Following its election in January on a pledge to confront the austerity program that’s decimated Greece’s economy, the Syriza government has faced a major pushback from international creditors led by Germany. Days after Greece secured a four-month extension to a loan package in exchange for new conditions on its spending, Noam Chomsky says the European response to Syriza has been "extremely savage," a reaction that could face Spain’s Podemos party should it win upcoming elections.
AMY GOODMAN: I wanted to ask you about Syriza in Greece, a movement that started as a grassroots movement. Now they have taken power, Prime Minister Alexis Tsipras. And then you have Spain right now. We recently spoke to Pablo Iglesias, the secretary general of the group called Podemos, that was founded, what—an anti-austerity party that has rapidly gained popularity. A month after establishing itself last year, they won five seats in the European Parliament, and some polls show they could take the next election, which would mean that Pablo Iglesias, the 36-year-old political science professor and longtime activist, could possibly become the prime minister of Europe’s fifth-largest economy. He came here to New York for just about 72 hours, and I asked him to talk about what austerity measures have meant in Spain.
PABLO IGLESIAS: Austerity means that people is expulsed of their homes. Austerity means that the social services don’t work anymore. Austerity means that public schools have not the elements, the means to develop their activity. Austerity means that the countries have not sovereignty anymore, and we became a colony of the financial powers and a colony of Germany. Austerity probably means the end of democracy. I think if we don’t have democratic control of economy, we don’t have democracy. It’s impossible to separate economy and democracy, in my opinion.
AMY GOODMAN: That was Pablo Iglesias, the head of this new anti-austerity group in Spain called Podemos, which means in English "We can." The significance of these movements?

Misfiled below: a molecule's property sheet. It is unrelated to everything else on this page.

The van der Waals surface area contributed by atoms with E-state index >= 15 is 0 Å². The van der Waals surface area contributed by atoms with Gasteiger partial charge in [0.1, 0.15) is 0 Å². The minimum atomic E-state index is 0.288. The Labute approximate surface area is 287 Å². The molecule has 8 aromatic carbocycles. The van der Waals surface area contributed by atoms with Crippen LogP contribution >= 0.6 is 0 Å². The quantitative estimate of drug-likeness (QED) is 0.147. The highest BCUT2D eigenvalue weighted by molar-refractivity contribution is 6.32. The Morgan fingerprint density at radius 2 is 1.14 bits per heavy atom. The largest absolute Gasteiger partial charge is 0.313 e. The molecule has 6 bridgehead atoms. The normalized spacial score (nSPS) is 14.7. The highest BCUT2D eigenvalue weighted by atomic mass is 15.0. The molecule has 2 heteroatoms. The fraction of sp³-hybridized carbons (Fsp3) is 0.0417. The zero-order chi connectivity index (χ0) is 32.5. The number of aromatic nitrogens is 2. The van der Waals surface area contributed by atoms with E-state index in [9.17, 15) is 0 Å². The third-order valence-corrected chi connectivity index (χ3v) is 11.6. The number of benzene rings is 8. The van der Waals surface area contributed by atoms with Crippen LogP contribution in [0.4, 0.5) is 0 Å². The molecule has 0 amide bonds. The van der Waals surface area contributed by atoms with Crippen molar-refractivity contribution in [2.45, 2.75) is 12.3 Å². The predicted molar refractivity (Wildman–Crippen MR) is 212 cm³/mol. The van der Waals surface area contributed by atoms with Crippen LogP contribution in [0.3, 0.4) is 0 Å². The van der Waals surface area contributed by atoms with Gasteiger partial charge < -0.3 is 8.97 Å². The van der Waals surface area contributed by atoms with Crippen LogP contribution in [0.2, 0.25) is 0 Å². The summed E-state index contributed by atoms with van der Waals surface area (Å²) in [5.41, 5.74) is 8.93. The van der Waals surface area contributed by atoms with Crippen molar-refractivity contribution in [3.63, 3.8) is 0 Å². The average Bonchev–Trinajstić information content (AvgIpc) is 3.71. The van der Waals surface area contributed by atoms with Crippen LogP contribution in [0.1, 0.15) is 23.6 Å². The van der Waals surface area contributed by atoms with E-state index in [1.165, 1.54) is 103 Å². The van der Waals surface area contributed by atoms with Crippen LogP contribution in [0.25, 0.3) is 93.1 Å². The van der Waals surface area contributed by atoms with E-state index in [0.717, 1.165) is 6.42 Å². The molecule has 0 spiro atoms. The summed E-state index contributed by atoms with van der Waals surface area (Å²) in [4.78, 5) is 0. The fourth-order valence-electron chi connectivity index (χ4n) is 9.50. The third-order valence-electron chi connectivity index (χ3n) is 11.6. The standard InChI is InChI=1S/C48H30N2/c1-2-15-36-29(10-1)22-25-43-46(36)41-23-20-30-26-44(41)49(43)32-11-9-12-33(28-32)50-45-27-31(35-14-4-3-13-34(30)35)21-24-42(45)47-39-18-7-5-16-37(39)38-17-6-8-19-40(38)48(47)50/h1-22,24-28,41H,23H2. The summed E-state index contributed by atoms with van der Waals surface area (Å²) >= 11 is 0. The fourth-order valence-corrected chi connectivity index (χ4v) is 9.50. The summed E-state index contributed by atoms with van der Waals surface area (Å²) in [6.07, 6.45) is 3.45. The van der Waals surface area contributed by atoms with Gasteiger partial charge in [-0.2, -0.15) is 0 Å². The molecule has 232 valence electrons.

NOAM CHOMSKY: It’s very significant. But notice the reaction. The reaction to Syriza was extremely savage. They made a little bit of progress in their negotiations, but not much. The Germans came down very hard on them.
AMY GOODMAN: You mean in dealing with the debt.
NOAM CHOMSKY: In the dealing with them, and sort of forced them to back off from almost all their proposals. What’s going on with the austerity is really class war. As an economic program, austerity, under recession, makes no sense. It just makes the situation worse. So the Greek debt, relative to GDP, has actually gone up during the period of—which is—well, the policies that are supposed to overcome the debt. In the case of Spain, the debt was not a public debt, it was private debt. It was the actions of the banks. And that means also the German banks. Remember, when a bank makes a dangerous, a risky borrowing, somebody is making a risky lending. And the policies that are designed by the troika, you know, are basically paying off the banks, the perpetrators, much like here. The population is suffering. But one of the things that’s happening is that the—you know, the social democratic policies, so-called welfare state, is being eroded. That’s class war. It’s not an economic policy that makes any sense as to end a serious recession. And there is a reaction to it—Greece, Spain and some in Ireland, growing elsewhere, France. But it’s a very dangerous situation, could lead to a right-wing response, very right-wing. The alternative to Syriza might be Golden Dawn, neo-Nazi party.